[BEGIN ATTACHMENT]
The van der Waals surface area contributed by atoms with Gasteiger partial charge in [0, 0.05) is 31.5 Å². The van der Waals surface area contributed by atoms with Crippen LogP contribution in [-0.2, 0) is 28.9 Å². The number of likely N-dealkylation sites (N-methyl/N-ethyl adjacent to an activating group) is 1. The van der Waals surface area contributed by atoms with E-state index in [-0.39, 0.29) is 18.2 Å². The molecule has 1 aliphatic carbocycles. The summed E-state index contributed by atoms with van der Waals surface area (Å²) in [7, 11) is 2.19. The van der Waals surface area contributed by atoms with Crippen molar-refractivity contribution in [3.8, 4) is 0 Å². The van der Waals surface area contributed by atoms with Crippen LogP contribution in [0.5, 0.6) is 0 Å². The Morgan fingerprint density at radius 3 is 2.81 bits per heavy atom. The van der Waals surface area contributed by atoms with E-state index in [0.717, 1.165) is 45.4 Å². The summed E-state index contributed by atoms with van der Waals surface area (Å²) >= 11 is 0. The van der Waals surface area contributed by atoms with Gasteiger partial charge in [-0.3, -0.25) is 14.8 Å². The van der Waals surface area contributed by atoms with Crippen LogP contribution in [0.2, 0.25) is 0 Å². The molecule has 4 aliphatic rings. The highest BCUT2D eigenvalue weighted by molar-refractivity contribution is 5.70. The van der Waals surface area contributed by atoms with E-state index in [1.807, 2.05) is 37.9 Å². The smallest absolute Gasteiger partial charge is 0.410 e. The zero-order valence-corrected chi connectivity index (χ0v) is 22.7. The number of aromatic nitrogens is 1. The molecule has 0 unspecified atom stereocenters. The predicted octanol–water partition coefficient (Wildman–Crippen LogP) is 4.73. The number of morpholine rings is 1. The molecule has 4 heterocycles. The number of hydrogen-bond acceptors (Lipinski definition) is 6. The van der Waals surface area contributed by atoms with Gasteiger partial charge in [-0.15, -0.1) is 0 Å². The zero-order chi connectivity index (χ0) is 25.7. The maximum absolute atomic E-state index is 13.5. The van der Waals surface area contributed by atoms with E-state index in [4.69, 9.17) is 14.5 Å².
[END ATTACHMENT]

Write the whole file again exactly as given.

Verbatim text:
The van der Waals surface area contributed by atoms with Gasteiger partial charge in [0, 0.05) is 31.5 Å². The van der Waals surface area contributed by atoms with Crippen LogP contribution in [-0.2, 0) is 28.9 Å². The number of likely N-dealkylation sites (N-methyl/N-ethyl adjacent to an activating group) is 1. The van der Waals surface area contributed by atoms with E-state index in [-0.39, 0.29) is 18.2 Å². The molecule has 1 aliphatic carbocycles. The summed E-state index contributed by atoms with van der Waals surface area (Å²) in [7, 11) is 2.19. The van der Waals surface area contributed by atoms with Crippen molar-refractivity contribution in [3.8, 4) is 0 Å². The van der Waals surface area contributed by atoms with Crippen LogP contribution in [0.5, 0.6) is 0 Å². The Morgan fingerprint density at radius 3 is 2.81 bits per heavy atom. The van der Waals surface area contributed by atoms with E-state index in [0.717, 1.165) is 45.4 Å². The summed E-state index contributed by atoms with van der Waals surface area (Å²) >= 11 is 0. The van der Waals surface area contributed by atoms with Gasteiger partial charge in [-0.3, -0.25) is 14.8 Å². The van der Waals surface area contributed by atoms with Crippen LogP contribution in [0.2, 0.25) is 0 Å². The molecule has 4 aliphatic rings. The highest BCUT2D eigenvalue weighted by molar-refractivity contribution is 5.70. The van der Waals surface area contributed by atoms with E-state index in [1.807, 2.05) is 37.9 Å². The smallest absolute Gasteiger partial charge is 0.410 e. The zero-order valence-corrected chi connectivity index (χ0v) is 22.7. The number of aromatic nitrogens is 1. The molecule has 0 unspecified atom stereocenters. The predicted octanol–water partition coefficient (Wildman–Crippen LogP) is 4.73. The number of morpholine rings is 1. The molecule has 4 heterocycles. The number of hydrogen-bond acceptors (Lipinski definition) is 6. The van der Waals surface area contributed by atoms with Gasteiger partial charge in [-0.15, -0.1) is 0 Å². The zero-order chi connectivity index (χ0) is 25.7. The maximum absolute atomic E-state index is 13.5. The van der Waals surface area contributed by atoms with E-state index in [4.69, 9.17) is 14.5 Å².